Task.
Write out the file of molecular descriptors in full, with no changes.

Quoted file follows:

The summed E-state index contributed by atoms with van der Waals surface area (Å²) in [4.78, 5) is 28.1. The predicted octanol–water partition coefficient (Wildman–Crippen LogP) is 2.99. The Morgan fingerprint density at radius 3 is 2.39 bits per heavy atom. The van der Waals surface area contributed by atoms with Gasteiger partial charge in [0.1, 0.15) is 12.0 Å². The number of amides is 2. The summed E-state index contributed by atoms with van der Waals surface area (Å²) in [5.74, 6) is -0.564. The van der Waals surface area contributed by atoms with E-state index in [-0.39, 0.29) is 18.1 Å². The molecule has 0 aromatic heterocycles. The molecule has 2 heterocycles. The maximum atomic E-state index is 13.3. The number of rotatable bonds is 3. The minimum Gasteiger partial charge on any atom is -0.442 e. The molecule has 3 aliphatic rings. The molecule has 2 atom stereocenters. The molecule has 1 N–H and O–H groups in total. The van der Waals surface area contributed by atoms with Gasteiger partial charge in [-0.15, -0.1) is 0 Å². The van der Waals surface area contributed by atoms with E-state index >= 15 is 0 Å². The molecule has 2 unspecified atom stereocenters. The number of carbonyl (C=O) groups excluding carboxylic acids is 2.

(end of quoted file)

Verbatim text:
The summed E-state index contributed by atoms with van der Waals surface area (Å²) in [4.78, 5) is 28.1. The predicted octanol–water partition coefficient (Wildman–Crippen LogP) is 2.99. The Morgan fingerprint density at radius 3 is 2.39 bits per heavy atom. The van der Waals surface area contributed by atoms with Gasteiger partial charge in [0.1, 0.15) is 12.0 Å². The number of amides is 2. The summed E-state index contributed by atoms with van der Waals surface area (Å²) in [5.74, 6) is -0.564. The van der Waals surface area contributed by atoms with E-state index in [-0.39, 0.29) is 18.1 Å². The molecule has 0 aromatic heterocycles. The molecule has 2 heterocycles. The maximum atomic E-state index is 13.3. The number of rotatable bonds is 3. The minimum Gasteiger partial charge on any atom is -0.442 e. The molecule has 3 aliphatic rings. The molecule has 2 atom stereocenters. The molecule has 1 N–H and O–H groups in total. The van der Waals surface area contributed by atoms with Gasteiger partial charge in [-0.15, -0.1) is 0 Å². The van der Waals surface area contributed by atoms with E-state index >= 15 is 0 Å². The molecule has 2 unspecified atom stereocenters. The number of carbonyl (C=O) groups excluding carboxylic acids is 2.